Leaving soon: Wes Anderson’s ‘The Grand Budapest Hotel’ on Hulu

The Grand Budapest Hotel (2014) is an adventure, a murder mystery, an old-world tale, a storybook fable, and a sinister conspiracy. But under the cake-frosting colors and period gilt is a bittersweet story about a way of life hanging on in a world modernizing and passing it by, something frozen in a bygone idea of entitlement and class, while the drumbeat of World War is beating at the border.

Ralph Fiennes stars as M. Gustave, the elegant, chivalrous, and gigolo-esque concierge of The Grand Budapest Hotel, a luxury hotel in the mountains of a fictional European duchy, and he has a deft way with Anderson’s comedy. He’s light and sprightly, with a combination of naturalness and elevated affectation of manner, yet he always comes off as sincere, especially in his paternal affection for young lobby boy Zero (Tony Revolori), who he mentors as his successor.

Anderson and cowriter Hugo Guinness create a fantasy informed by a nightmarish reality, a fictional storybook town in a made up country in a twilight 1930s under the creeping shadow of Fascism. It becomes a backdrop for a comic murder mystery involving a Countess (Tilda Swinton), a conspiracy, and a battle over her inheritance. There’s a delightful romance between Zero and a sweet young confectioner (Saoirse Ronan), a prison break involving the most beautiful pastries you’ve ever seen, and an international brotherhood of concierges who rise to the occasion. But there is also a melancholy under the whimsy that becomes increasingly dire as the ominous undercurrent of this world’s answer to Fascism poisons the culture and leaves a trail of victims in its hateful wake.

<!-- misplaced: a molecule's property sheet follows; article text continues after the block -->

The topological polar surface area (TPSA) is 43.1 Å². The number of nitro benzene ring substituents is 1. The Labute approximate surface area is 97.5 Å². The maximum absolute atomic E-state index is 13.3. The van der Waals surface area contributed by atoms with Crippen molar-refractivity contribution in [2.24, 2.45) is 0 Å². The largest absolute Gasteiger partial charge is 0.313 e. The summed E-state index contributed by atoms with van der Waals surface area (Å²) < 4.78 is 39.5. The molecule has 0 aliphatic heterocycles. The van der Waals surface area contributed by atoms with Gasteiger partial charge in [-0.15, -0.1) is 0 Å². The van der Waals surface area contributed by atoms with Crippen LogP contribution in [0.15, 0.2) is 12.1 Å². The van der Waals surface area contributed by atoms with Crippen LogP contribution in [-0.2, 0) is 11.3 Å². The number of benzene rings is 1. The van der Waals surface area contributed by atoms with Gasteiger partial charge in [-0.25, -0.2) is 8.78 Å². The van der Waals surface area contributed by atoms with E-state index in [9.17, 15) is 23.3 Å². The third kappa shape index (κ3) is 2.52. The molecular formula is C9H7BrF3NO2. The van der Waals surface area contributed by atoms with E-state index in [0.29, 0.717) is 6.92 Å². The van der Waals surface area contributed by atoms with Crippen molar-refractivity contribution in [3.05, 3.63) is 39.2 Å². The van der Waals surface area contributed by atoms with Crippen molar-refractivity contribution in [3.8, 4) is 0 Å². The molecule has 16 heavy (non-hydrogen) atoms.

There are those who find Anderson’s film in general and this one in particular fussy and twee but I am enchanted by the layering of detail in the imagery and by his affection for the characters, and engaged by the mix of idealized old-world charm and empty privilege. I love his use of old-school miniatures and storybook imagery, and his whimsy and storytelling playfulness makes the tragic elements all the more affecting. For all the fantasy and the horror, it’s ultimately a paean to brotherhood, love, and sacrifice.

F. Murray Abraham plays the elderly Zero, who recounts his story for a visiting author (Jude Law), Willem Dafoe is a sinister assassin, Harvey Keitel a convict with a plan, and Mathieu Amalric, Adrien Brody, Jeff Goldblum, Bill Murray, Edward Norton, Jason Schwartzman, Léa Seydoux, Tom Wilkinson, and Owen Wilson co-star.

It earned Academy Awards for costume design, production design, make-up, and Alexandre Desplat’s original score, and earned nominations for best picture, director, cinematography, editing, and original screenplay, plus three BAFTAs and numerous awards from critics groups across the country.

Rated R

Streams for a limited time on Hulu; leaves at the end of September

Also on Blu-ray and DVD and on SVOD through Amazon Video, iTunes, GooglePlay, Vudu and/or other services. Availability may vary by service.
The Grand Budapest Hotel (The Criterion Collection) [Blu-ray]
The Grand Budapest Hotel [Blu-ray]
The Grand Budapest Hotel (The Criterion Collection) [DVD]
The Grand Budapest Hotel [DVD]

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The original Blu-ray and DVD releases feature a four-part documentary, a tour of the town conducted by Bill Murray, and other featurettes. The Criterion Collection special edition features commentary by Anderson, filmmaker Roman Coppola, and actor Jeff Goldblum, selected-scene storyboard animatics, an original “making of” documentary, cast and crew interviews, video essays from 2015 and 2020 by critic Matt Zoller Seitz and film scholar David Bordwell, behind the scenes and production footage, and a booklet with essays by critic Richard Brody.


Sean Axmaker is a Seattle film critic and writer. He writes the weekly newspaper column Stream On Demand and the companion website, and his work appears at RogerEbert.com, Turner Classic Movies online, The Film Noir Foundation, and Parallax View.

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